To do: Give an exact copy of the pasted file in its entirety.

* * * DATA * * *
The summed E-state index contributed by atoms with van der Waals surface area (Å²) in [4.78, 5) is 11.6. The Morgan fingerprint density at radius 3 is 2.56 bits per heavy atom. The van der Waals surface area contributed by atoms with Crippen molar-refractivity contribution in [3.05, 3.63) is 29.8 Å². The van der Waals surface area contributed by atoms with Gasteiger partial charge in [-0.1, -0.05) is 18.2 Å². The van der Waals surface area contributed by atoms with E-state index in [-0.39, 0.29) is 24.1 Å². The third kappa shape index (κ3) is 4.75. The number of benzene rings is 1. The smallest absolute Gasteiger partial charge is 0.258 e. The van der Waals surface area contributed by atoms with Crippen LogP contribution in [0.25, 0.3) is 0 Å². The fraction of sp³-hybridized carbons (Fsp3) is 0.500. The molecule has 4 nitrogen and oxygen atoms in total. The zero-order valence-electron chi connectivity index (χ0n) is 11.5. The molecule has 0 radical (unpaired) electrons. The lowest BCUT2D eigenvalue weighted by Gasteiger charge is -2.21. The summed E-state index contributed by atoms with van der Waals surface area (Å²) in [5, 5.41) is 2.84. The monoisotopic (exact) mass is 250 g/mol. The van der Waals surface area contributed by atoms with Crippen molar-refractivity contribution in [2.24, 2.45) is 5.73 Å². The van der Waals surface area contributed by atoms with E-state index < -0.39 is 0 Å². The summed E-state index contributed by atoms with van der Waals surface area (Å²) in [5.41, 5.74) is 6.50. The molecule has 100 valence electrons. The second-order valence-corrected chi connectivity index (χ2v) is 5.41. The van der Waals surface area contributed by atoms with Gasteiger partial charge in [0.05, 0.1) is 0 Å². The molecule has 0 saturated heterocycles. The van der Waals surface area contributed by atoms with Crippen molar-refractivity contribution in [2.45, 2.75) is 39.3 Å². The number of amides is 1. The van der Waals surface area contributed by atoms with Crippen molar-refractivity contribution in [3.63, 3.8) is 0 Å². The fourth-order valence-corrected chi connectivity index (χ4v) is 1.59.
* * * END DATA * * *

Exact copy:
The summed E-state index contributed by atoms with van der Waals surface area (Å²) in [4.78, 5) is 11.6. The Morgan fingerprint density at radius 3 is 2.56 bits per heavy atom. The van der Waals surface area contributed by atoms with Crippen molar-refractivity contribution in [3.05, 3.63) is 29.8 Å². The van der Waals surface area contributed by atoms with Gasteiger partial charge in [-0.1, -0.05) is 18.2 Å². The van der Waals surface area contributed by atoms with E-state index in [-0.39, 0.29) is 24.1 Å². The third kappa shape index (κ3) is 4.75. The number of benzene rings is 1. The smallest absolute Gasteiger partial charge is 0.258 e. The van der Waals surface area contributed by atoms with Crippen LogP contribution in [0.25, 0.3) is 0 Å². The fraction of sp³-hybridized carbons (Fsp3) is 0.500. The molecule has 4 nitrogen and oxygen atoms in total. The zero-order valence-electron chi connectivity index (χ0n) is 11.5. The molecule has 0 radical (unpaired) electrons. The lowest BCUT2D eigenvalue weighted by Gasteiger charge is -2.21. The summed E-state index contributed by atoms with van der Waals surface area (Å²) in [5, 5.41) is 2.84. The monoisotopic (exact) mass is 250 g/mol. The van der Waals surface area contributed by atoms with Crippen molar-refractivity contribution in [2.24, 2.45) is 5.73 Å². The van der Waals surface area contributed by atoms with E-state index < -0.39 is 0 Å². The summed E-state index contributed by atoms with van der Waals surface area (Å²) in [5.41, 5.74) is 6.50. The molecule has 100 valence electrons. The second-order valence-corrected chi connectivity index (χ2v) is 5.41. The van der Waals surface area contributed by atoms with Gasteiger partial charge in [0.05, 0.1) is 0 Å². The molecule has 0 saturated heterocycles. The van der Waals surface area contributed by atoms with Crippen molar-refractivity contribution in [2.45, 2.75) is 39.3 Å². The number of amides is 1. The van der Waals surface area contributed by atoms with Crippen molar-refractivity contribution in [3.63, 3.8) is 0 Å². The fourth-order valence-corrected chi connectivity index (χ4v) is 1.59.